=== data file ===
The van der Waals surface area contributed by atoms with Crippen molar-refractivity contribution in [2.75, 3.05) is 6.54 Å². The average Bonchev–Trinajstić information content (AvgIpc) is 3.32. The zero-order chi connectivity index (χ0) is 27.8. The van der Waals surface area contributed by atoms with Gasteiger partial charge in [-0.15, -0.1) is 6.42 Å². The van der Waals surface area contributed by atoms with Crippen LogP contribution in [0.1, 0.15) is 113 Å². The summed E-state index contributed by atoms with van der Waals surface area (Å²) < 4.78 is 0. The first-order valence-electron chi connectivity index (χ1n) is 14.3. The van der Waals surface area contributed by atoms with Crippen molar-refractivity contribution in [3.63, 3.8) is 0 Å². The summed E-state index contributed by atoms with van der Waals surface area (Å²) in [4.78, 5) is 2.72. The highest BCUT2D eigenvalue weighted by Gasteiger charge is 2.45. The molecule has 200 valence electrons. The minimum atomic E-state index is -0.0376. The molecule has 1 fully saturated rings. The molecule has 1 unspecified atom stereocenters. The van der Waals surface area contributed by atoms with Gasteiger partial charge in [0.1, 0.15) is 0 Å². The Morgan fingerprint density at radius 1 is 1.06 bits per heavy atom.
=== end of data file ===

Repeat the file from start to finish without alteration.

The van der Waals surface area contributed by atoms with Crippen molar-refractivity contribution in [2.75, 3.05) is 6.54 Å². The average Bonchev–Trinajstić information content (AvgIpc) is 3.32. The zero-order chi connectivity index (χ0) is 27.8. The van der Waals surface area contributed by atoms with Gasteiger partial charge in [-0.15, -0.1) is 6.42 Å². The van der Waals surface area contributed by atoms with Crippen LogP contribution in [0.1, 0.15) is 113 Å². The summed E-state index contributed by atoms with van der Waals surface area (Å²) < 4.78 is 0. The first-order valence-electron chi connectivity index (χ1n) is 14.3. The van der Waals surface area contributed by atoms with Crippen molar-refractivity contribution in [3.63, 3.8) is 0 Å². The summed E-state index contributed by atoms with van der Waals surface area (Å²) in [4.78, 5) is 2.72. The highest BCUT2D eigenvalue weighted by Gasteiger charge is 2.45. The molecule has 200 valence electrons. The minimum atomic E-state index is -0.0376. The molecule has 1 fully saturated rings. The molecule has 1 unspecified atom stereocenters. The van der Waals surface area contributed by atoms with Gasteiger partial charge in [0.1, 0.15) is 0 Å². The Morgan fingerprint density at radius 1 is 1.06 bits per heavy atom.